15.10. Tea (MS)

15.35. Parallel Panels (MS)


Panel 1. (SR5) The Impacts of Covid 19 on the Music Industries of the World: Special Edition Launch of the Journal of World Popular Music (Panel Proposer & Chair: Paul Carr, University of South Wales, UK)


  • Introduction (Paul Carr, University of South Wales, UK)

  • Music-makers and Covid 19 in the Liverpool City Region (Mat Flynn and Richard Anderson, University of Liverpool, UK) 
  • To Be Announced: How Long Can German Live Music Venues Survive the Lockdown? (Niklas Blömeke, Paderborn University, Germany)

  • Tourism-dependent Local Music Ecosystems under Covid-19: The Case of Lisbon’s Fado Music Scene (Iñigo Sánchez-Fuarros. Incipit CSIC, Spain)

  • Live music and Covid-19 in Birmingham (Adam Behr, Newcastle University, UK; Craig Hamilton, Birmingham City University, UK; Patrycja Rozbicka, Aston University, UK)
  • Jazz, Covid-19 and Live Music (Elina Hytönen-Ng, University of Eastern Finland, Finland)
  • Covid and Live Music Venues/Clubs in Germany (Robin Kuchar, Leuphana University of Lüneburg, Germany)


Panel 2. (SR2) Memory, Age & Places of Music (Chair: Haekyung Um, University of Liverpool, UK)


  • Cinema, Music and “Homing” in the Care of Older Citizens (Jacqueline Waldock and Lisa Shaw, University of Liverpool, UK)·

  • ‘It is a Song that Reminds me my Childhood’: Reflections on a European Song Story project (Abigail Gardner, University of Gloucestershire, UK)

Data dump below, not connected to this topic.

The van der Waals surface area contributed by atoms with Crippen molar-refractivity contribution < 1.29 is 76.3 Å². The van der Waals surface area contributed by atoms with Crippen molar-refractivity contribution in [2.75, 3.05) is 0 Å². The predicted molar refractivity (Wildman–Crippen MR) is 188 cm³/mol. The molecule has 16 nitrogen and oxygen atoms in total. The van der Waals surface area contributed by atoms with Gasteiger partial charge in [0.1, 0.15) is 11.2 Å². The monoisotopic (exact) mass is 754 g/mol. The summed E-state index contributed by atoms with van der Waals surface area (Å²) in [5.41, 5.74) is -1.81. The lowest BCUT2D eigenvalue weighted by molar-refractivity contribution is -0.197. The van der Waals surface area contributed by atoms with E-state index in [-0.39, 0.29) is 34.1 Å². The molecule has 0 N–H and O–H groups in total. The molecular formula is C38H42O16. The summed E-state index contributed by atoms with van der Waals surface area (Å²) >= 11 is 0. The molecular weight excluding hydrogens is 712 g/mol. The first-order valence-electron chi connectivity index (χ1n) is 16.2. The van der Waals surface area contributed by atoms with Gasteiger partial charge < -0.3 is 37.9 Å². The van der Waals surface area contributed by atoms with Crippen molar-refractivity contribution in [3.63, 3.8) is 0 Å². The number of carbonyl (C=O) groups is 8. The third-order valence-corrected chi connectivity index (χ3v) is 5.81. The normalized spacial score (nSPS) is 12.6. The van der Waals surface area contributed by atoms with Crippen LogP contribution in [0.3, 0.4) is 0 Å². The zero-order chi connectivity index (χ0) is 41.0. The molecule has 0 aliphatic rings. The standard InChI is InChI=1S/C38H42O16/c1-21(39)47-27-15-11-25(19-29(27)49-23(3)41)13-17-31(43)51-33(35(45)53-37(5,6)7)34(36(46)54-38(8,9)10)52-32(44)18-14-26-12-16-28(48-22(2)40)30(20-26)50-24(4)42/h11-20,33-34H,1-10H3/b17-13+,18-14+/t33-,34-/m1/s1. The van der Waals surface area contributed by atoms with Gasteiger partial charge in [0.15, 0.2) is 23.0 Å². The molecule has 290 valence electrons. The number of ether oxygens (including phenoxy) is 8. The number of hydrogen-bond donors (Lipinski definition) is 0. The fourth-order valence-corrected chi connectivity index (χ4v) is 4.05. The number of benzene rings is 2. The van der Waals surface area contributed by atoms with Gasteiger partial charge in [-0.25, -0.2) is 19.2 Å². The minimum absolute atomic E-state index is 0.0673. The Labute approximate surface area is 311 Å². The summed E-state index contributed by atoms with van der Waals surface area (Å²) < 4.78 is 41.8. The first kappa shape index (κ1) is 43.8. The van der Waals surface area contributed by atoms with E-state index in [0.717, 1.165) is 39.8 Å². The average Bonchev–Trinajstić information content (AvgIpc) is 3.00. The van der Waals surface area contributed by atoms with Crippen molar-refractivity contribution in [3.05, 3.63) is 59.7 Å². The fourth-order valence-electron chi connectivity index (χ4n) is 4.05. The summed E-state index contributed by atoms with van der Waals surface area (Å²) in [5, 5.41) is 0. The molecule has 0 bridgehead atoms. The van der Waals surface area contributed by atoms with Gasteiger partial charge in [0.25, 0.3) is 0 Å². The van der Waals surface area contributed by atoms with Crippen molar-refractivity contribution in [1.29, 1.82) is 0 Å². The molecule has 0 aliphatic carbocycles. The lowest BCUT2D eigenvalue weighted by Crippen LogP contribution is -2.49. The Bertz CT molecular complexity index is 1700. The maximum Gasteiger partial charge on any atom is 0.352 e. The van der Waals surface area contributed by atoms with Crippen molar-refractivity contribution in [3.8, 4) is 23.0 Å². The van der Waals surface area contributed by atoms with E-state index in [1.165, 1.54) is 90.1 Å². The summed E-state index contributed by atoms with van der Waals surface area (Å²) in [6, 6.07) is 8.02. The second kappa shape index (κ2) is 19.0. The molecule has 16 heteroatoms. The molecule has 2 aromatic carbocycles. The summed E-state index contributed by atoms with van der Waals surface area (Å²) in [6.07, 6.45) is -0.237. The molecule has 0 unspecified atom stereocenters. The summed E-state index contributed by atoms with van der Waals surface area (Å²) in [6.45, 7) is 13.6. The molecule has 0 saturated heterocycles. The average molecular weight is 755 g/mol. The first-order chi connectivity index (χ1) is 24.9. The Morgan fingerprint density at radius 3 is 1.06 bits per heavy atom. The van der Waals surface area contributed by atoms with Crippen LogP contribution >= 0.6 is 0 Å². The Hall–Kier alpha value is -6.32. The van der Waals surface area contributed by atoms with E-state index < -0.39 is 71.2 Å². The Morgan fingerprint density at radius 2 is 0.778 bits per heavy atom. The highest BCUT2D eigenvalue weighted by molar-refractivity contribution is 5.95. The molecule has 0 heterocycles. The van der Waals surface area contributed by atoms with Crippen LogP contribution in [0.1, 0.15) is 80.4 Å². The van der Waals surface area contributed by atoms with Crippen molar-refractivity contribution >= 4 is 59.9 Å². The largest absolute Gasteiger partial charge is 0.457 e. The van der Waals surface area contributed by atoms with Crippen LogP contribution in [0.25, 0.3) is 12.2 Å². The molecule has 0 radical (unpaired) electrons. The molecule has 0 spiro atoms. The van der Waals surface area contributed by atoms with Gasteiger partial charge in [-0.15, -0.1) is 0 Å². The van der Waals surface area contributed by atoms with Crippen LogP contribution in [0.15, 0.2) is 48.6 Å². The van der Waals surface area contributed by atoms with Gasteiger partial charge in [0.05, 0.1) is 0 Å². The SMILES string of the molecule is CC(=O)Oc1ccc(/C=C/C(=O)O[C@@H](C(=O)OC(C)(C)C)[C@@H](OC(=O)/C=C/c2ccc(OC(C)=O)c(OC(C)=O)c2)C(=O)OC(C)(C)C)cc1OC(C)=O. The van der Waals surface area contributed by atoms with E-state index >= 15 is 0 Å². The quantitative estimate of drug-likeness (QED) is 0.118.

• Idol Youth: Adolescence in Japanese Popular Music (DorothyFinan, University of Sheffield, UK)

  • Music at the Margins: Mapping Prison Music from the Periphery (Áine Mangaoang, University of Oslo, Norway)


Panel 3. (SR4) EDI and Music in Higher Education (Chair: Lisa Colton, University of Liverpool, UK)


  • Free to be (you or) me?: Appropriation or Appreciation in Popular Music Performance (Liz Pipe, University of West London, UK)

  • Lost in Translation?: Methods for ‘Conscientization’ in Higher Education Popular Music Theory (Jason Huxtable, Leeds Arts University, UK)
  • Collective Spheres: Scenius as a Participatory Model for Reconfiguring Creative Higher Popular Music Education (Simon Strange, Bath Spa University, UK)


17.15. Andrew Goodwin Prize (Yoko Cafe)

17.30. Drinks reception and Beatles Journal launch (Yoko Cafe)

19.30. Dinner at nearby restaurants (see recommendations on the conference website and brochure)


Thursday 1 September


09.15. Parallel Panels (MS)


Panel 1. (SR4) Urban Environments for Music (Chair: Marion Leonard, University of Liverpool)